There’s a long-established idea that creativity is somehow rooted in chaos: structure and organization are kind of the enemy of great ideas.
If it wasn’t time to rethink this idea, it is surely now.
In 2020, creative teams around the world were removed (often without warning) from their offices and distributed to home offices and kitchen tables.
Most of us switched from a world of face-to-face communication to a world of video calling, email, and chat apps.
And this only reinforced one idea that many have already held to be true: Big creative teams don’t just need great ideas – they also need great processes, communication and project management to be successful.
Amid all this chaos, the team of Project.co We just released the Project Management Status Report to find out how creative teams are managing their projects over the course of 2021.
The survey looked at which teams are doing well and what they think could be improved. It examined which tools and systems they use and how their processes affect their efficiency and productivity.
- People almost unanimously believe that there is room for improvement in managing projects.
- Most people struggle to get an overview of what others on their team are working on, and many see communication in their company poorly – despite recognizing its critical business importance.
- An alarmingly high number of people openly admit it regularly missing deadlines – and even forget about tasks they have.
- Email is predominantly the predominant means of communication, both between teams and with customers – although this is not for everyone.
About the survey
Project.co’s Project Management Status is a comprehensive report designed to assess how creative teams manage their projects and communications.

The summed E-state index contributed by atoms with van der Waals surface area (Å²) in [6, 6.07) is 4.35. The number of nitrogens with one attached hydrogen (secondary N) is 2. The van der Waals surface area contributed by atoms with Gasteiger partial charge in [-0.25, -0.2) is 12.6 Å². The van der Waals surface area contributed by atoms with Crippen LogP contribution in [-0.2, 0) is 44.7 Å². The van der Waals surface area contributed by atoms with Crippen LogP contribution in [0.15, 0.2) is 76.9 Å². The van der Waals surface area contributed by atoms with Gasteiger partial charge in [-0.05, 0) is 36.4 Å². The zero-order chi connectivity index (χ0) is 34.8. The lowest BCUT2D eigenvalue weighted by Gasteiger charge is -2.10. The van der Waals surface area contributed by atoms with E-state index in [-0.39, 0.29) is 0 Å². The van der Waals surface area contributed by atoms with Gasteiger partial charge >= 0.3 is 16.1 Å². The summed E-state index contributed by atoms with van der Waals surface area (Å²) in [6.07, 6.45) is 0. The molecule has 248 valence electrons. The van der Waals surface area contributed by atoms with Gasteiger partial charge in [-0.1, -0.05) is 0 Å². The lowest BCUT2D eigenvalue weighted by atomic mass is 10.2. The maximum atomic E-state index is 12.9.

A series of questions are asked to evaluate what the project management landscape looks like. This is the first report, but it is published annually and will track changes in the industry over time.
The results of this report were collected in December 2020 by interviewing 437 individual respondents from various industries, niches and countries.
The main results
The power of task clarity
It turned out that having a clear list of tasks that must be done methodically is an essential driver of well-being and performance.
95% of the people Feeling that having a list of tasks to do each day is good for their sanity, and 96% of people the feeling that it makes them more efficient and productive.
Of those who don’t make a daily to-do list, 90% say that they either “occasionally” or “regularly” miss or forget tasks.
A problem with cross-team visibility
An old metaphor for coordination is that the left hand needs to know what the right hand is doing.
In business terms, this means that employees need to know what others are working on on their team. Avoid rework, duplication and make it easier to enter creative solutions and different perspectives from different teams.
This is confirmed by the fact that 94% Many people believe that having a good view of what their teammates are working on improves productivity and efficiency in a company.
But this is where it gets interesting: less than half (42%) Many people say it is easy for them to understand what other members of their team are working on at any given time.
Needless to say, given the current situation, this is a particularly big missed opportunity where better cross-team understanding and collaboration can clearly help fuel employee engagement and tackle many of the challenges that come from working remotely surrender.